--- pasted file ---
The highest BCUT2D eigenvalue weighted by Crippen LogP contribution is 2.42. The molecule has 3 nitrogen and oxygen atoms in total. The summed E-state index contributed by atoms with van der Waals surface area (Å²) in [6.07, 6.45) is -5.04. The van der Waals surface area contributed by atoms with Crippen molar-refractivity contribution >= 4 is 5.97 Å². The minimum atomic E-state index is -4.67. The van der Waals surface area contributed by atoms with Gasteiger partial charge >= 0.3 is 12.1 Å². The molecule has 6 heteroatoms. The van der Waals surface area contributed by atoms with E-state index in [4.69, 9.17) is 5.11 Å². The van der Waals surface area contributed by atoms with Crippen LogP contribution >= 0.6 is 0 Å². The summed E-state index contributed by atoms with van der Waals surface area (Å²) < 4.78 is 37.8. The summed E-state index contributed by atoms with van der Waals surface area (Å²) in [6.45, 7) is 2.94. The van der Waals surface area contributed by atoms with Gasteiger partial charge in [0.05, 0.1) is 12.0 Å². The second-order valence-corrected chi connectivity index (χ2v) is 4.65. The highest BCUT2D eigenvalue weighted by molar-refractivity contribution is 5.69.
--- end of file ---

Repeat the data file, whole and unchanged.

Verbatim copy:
The highest BCUT2D eigenvalue weighted by Crippen LogP contribution is 2.42. The molecule has 3 nitrogen and oxygen atoms in total. The summed E-state index contributed by atoms with van der Waals surface area (Å²) in [6.07, 6.45) is -5.04. The van der Waals surface area contributed by atoms with Crippen molar-refractivity contribution >= 4 is 5.97 Å². The minimum atomic E-state index is -4.67. The van der Waals surface area contributed by atoms with Gasteiger partial charge >= 0.3 is 12.1 Å². The molecule has 6 heteroatoms. The van der Waals surface area contributed by atoms with E-state index in [4.69, 9.17) is 5.11 Å². The van der Waals surface area contributed by atoms with Crippen LogP contribution >= 0.6 is 0 Å². The summed E-state index contributed by atoms with van der Waals surface area (Å²) < 4.78 is 37.8. The summed E-state index contributed by atoms with van der Waals surface area (Å²) in [6.45, 7) is 2.94. The van der Waals surface area contributed by atoms with Gasteiger partial charge in [0.05, 0.1) is 12.0 Å². The second-order valence-corrected chi connectivity index (χ2v) is 4.65. The highest BCUT2D eigenvalue weighted by molar-refractivity contribution is 5.69.